Billy Schenck Western Pop
Billy Schenck: Western Pop
A new Billy Schenck retrospecctive in New Mexico examines how the iconic artist carved his own niche in the Western genre
Published online courtesy Western Art Collector, April 2016
Billy Schenck in his studio in Santa Fe, New Mexico
Right around Labor Day in 1967, artist Billy Schenck found himself in Kansas City on a hot day. The only place in town that had air conditioning was the movie theater. Schenck was fond of the European directors at the time – Michelangelo Antonioni, Ingmar Bergman, Federico Fellini, Luis Bunuel, and others – and balked at the idea of seeing a Western film. But he relented and ducked into a chilly auditorium showing Sergio Leone’s classic A Fistful of Dollars. The rest is Western art history.
“There were no women, no cattle, no one interested in ranching. Just these guys out there killing each other with very little dialogue. Even the hero had a ruggedness to him with his poncho, a face that was about five days unshaven, and he rides into the movie on a mule,” Schenck says of the film from his studio in Santa Fe, New Mexico.
“What Leone did was he turned everything on its ear in that genre. He added another dimension, one not thought possible before. When I was younger I had seen Monument Valley and the Grand Canyon with my family, and the Acoma Pueblo with those great blanketed Indian figures. But nothing changed my world quite like that movie did. It was the greatest thing ever at that time in my life. It was an earthquake, a tidal wave.”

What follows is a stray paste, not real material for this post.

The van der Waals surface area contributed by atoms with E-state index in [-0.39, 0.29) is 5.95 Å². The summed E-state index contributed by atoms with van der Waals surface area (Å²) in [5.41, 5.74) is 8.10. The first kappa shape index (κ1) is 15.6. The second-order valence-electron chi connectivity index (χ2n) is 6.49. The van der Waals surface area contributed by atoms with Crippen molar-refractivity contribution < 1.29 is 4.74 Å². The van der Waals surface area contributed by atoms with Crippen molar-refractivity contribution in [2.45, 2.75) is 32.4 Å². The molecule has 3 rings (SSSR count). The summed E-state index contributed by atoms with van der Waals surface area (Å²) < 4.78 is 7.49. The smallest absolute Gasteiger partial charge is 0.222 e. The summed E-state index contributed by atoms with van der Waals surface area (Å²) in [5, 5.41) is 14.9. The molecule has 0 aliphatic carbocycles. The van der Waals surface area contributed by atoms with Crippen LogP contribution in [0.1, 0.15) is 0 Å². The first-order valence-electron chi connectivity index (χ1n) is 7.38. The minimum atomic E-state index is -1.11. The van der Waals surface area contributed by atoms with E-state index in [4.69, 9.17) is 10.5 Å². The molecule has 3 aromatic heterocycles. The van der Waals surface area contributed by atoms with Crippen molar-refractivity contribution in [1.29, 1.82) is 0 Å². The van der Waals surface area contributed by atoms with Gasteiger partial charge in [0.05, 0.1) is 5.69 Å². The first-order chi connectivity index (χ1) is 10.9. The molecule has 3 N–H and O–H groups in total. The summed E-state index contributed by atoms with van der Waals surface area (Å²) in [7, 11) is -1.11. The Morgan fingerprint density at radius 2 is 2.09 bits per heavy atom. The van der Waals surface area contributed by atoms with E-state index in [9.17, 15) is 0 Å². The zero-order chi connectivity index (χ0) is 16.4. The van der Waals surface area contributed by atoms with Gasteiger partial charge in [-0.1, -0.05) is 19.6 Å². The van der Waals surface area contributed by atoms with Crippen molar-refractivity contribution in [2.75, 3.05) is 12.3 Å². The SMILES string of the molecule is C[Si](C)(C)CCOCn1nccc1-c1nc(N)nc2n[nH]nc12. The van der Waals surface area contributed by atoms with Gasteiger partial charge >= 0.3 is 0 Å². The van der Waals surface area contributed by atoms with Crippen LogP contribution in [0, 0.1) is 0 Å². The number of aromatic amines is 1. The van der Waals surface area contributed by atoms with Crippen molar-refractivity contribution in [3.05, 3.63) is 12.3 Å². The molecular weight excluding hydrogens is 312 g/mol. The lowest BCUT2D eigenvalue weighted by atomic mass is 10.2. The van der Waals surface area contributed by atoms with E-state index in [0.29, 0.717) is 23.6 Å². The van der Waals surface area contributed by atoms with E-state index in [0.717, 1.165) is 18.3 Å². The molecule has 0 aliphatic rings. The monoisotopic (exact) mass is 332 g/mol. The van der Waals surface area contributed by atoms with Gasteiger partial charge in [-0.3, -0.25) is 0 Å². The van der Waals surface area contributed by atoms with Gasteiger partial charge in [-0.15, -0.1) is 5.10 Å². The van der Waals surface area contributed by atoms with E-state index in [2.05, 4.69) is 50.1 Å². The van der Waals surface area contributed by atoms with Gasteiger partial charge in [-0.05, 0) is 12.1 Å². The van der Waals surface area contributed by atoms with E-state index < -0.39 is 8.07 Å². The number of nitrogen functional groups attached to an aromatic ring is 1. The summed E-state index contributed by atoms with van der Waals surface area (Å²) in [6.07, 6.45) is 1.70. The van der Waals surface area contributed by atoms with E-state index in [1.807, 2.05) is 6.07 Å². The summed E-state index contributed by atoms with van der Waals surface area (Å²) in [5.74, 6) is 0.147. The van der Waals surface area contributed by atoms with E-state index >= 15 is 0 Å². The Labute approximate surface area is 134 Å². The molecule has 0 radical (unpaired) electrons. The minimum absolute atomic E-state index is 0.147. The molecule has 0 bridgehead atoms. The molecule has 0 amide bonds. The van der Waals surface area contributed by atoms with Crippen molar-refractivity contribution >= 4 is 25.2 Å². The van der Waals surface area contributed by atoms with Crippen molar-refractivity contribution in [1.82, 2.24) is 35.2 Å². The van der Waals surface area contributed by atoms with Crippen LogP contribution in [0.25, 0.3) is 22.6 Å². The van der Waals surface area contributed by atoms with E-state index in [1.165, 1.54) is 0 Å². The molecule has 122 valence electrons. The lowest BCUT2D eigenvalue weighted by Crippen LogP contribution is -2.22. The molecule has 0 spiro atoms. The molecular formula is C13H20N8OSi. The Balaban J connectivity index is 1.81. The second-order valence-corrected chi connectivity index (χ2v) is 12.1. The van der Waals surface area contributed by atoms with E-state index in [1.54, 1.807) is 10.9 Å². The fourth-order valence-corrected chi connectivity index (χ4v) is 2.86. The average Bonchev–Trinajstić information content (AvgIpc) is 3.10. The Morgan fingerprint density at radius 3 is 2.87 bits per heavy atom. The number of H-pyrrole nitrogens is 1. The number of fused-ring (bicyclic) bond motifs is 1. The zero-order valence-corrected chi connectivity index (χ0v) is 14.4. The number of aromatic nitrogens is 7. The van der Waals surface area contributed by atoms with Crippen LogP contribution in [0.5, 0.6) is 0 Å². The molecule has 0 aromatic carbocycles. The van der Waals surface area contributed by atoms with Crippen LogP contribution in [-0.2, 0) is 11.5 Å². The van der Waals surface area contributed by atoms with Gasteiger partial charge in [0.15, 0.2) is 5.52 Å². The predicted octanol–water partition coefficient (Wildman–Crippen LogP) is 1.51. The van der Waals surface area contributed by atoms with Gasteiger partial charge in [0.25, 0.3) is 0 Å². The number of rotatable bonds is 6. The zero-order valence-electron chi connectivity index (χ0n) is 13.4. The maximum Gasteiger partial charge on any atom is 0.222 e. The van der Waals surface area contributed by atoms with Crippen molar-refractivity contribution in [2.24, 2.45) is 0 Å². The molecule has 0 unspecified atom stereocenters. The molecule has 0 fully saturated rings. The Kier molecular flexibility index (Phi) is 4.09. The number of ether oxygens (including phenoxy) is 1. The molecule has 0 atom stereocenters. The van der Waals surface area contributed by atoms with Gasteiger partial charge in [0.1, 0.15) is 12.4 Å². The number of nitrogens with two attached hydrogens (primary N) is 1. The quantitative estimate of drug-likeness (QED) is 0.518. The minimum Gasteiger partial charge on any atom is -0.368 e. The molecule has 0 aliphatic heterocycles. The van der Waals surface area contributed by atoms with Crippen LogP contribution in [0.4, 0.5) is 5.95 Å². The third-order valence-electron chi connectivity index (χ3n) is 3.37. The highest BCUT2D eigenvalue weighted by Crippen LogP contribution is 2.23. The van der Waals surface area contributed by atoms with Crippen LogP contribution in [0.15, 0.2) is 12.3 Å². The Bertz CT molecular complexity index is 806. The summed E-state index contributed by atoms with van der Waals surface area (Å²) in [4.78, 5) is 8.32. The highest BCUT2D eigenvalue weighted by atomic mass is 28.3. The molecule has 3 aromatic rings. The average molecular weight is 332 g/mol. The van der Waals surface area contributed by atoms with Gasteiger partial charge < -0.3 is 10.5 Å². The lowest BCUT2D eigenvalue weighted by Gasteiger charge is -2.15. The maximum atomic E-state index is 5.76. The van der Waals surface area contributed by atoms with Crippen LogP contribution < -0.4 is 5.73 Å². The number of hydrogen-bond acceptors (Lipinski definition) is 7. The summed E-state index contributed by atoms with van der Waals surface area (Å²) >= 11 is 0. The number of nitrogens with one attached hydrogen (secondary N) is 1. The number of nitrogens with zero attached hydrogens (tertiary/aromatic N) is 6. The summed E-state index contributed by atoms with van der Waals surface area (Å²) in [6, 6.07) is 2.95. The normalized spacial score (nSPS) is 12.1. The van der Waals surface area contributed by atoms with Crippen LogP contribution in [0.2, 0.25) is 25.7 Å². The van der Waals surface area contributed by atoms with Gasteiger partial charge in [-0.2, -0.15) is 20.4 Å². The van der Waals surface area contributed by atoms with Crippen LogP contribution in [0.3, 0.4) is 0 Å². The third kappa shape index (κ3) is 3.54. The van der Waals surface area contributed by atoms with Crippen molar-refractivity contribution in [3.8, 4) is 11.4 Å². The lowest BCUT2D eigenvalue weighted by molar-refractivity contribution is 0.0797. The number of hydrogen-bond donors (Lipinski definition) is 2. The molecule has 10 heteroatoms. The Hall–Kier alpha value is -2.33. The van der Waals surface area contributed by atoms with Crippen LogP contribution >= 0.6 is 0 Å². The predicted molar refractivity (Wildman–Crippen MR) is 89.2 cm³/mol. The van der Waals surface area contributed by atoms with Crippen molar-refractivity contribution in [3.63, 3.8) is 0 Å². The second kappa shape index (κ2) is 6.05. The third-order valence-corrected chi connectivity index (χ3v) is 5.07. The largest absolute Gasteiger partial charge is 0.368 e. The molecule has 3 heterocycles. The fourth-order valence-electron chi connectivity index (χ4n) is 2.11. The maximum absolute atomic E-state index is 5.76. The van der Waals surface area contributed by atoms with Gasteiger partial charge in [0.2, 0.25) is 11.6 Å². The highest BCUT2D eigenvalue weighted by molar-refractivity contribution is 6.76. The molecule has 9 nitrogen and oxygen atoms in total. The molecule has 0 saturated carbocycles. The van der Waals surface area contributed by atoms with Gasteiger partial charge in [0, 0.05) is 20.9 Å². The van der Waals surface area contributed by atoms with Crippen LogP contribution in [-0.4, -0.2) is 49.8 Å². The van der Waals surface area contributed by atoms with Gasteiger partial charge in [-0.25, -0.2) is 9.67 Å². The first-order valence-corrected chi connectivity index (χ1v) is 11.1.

Schenck took qualities of Leone’s Spaghetti Westerns – particularly his dramatic use of composition, the minimalist silhouettes and shapes found in the opening credits of many Leone films, and the nihilistic and also mythic themes of the West – and slowly began turning Western art on its ear with a pop art and illustrative style that is more Warhol and Lichtenstein than Russell and Remington.
His distinctive brand of Western art will be on view in Billy Schenck’s West” A Retrospective, opening April 1 at the Roswell Museum & Art Center in Roswell, New Mexico. The exhibition is curated from Schenck’s own collection, which he has built form new works that leave the easel as well as old works that find their way back on the market. The show comprising 45 years of his career, will feature pieces from all of the artist’s unique styles, including his half-tone dot works, caption paintings and colorful “paint by numbers” woks that originated with his interest in old Hollywood Western stills that he would project onto his canvas. Schenck admits his methods, including his use of projectors and allowing art assistants to paint follow-up coats, might seem unsavory to more traditional artists, but he never thought of himself as part of the old school. Billy Schenck, Many, Many Miles, oil on canvas, 60" x 46"